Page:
New family travel fave: Flathead Lake Lodge

Sunset at Flathead Lake Lodge

Sunset at Flathead Lake Lodge

No, I didn’t have my family with me on a recent trip around Glacier Country, Montana. But I didn’t need three kids in tow to appreciate the family travel awesomeness of Averill’s Flathead Lake Lodge (FLL) in Bigfork.

I stayed at the lodge two nights as part of the week-long #PictureMontana summit through my client, Expedia. I walked away with a new addition to my travel-dream list.

Much of what makes FLL kick-ass appeals and applies to guests of all ages. Horses you can ride every day. Boats you can take out on Flathead Lake. Communal meals in an authentic western lodge. S’mores by the campfire every night of the week. The fact that the place is all-inclusive means you don’t have to fumble around for cash or credit cards, and don’t have to worry about the a la carte pricing on activities. The fact that it’s been there for more than 70 years means it’s oozing with history.

(True story: Chase Averill, who’s my age, runs the place now. His dad, Doug Averill, ran it for years and still plays a pretty important and visible role today. His grandpa, Les Averill, started the place in 1945.)

But the lodge also is PERFECT for families. My accommodations—Cabin 2—had two bedrooms, one with a queen-sized bed and another with two twins (which would have been perfect for L and R). During the summer season, kids have dinner together 30 minutes before the grownups, then head out on horseback rides to give the grownups some time to themselves. There’s cornhole and beach volleyball and board games galore.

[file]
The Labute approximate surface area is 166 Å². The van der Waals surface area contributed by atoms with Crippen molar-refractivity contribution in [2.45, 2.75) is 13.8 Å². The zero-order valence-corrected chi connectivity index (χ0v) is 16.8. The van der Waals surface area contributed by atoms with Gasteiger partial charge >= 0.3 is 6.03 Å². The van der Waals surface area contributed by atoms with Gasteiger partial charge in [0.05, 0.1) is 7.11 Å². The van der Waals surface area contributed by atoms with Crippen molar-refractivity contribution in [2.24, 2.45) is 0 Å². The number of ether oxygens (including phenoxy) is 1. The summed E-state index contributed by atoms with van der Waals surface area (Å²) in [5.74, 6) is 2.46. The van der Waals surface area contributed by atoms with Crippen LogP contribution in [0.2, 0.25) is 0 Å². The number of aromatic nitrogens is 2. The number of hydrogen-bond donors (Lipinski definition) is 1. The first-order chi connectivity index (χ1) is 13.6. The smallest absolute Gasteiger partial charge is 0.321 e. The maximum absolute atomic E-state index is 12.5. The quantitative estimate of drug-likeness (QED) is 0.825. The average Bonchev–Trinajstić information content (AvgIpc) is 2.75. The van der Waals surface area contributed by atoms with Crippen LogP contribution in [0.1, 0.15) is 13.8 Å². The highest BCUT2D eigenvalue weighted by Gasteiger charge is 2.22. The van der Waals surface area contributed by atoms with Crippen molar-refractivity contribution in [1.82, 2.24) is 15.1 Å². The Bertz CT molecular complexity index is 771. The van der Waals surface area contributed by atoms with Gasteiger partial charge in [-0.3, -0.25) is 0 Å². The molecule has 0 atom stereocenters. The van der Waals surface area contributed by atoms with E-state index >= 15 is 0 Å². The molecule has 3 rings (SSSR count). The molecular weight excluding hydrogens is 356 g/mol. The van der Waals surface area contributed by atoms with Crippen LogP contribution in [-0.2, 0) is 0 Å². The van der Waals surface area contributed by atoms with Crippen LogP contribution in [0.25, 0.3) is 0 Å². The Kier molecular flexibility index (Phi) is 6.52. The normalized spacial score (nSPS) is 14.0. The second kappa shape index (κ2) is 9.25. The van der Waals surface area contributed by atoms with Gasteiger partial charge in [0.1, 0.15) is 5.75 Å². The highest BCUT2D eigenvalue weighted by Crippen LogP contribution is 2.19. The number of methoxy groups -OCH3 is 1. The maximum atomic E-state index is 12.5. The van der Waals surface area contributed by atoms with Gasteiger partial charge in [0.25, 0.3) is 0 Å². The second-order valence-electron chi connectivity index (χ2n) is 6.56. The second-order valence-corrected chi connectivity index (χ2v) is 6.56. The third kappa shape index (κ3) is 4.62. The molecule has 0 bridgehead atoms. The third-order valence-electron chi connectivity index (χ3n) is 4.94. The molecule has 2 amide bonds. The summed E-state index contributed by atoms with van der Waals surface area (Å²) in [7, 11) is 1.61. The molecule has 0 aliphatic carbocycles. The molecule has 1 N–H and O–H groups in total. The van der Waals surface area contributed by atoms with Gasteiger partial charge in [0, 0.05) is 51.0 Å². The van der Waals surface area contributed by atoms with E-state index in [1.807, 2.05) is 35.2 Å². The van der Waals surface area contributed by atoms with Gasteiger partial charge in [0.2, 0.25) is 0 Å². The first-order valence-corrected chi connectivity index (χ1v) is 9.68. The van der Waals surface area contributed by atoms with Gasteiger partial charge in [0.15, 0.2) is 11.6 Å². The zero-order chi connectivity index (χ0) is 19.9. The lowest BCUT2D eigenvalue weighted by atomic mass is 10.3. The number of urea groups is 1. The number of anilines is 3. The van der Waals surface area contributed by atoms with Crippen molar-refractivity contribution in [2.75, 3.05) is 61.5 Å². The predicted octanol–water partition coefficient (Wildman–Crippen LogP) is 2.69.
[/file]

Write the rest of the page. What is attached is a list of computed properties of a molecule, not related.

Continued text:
Heck, on the night of the weekly steak fry, everyone gathers ‘round to hear a cowboy sing folk music.

(Also, the beach at the lodge was made for skipping stones. See the slo-mo video of me doing that here.)

The reality is that absolutely everything is included in the one-week stay—lodging, food, activities, and more. The only thing that’s not technically part of the package is alcohol; instead, FLL encourages you to bring your own and help yourself to it whenever you desire.

I’m not going to lie—at $3,808 per adult, $2,842 per kid ages 6-17, $1,546 per kid ages 3-5, and $182 per infanct, the place ain’t cheap. It would cost our family of five $12,236 plus airfare. But when you consider what seven days of this experience would cost if everything was priced individually, the rate is reasonable. What’s more, when you consider that FLL serves up a dude-ranch experience unlike any other in the West, it seems even more worthwhile. The only question left for us: When do we return?

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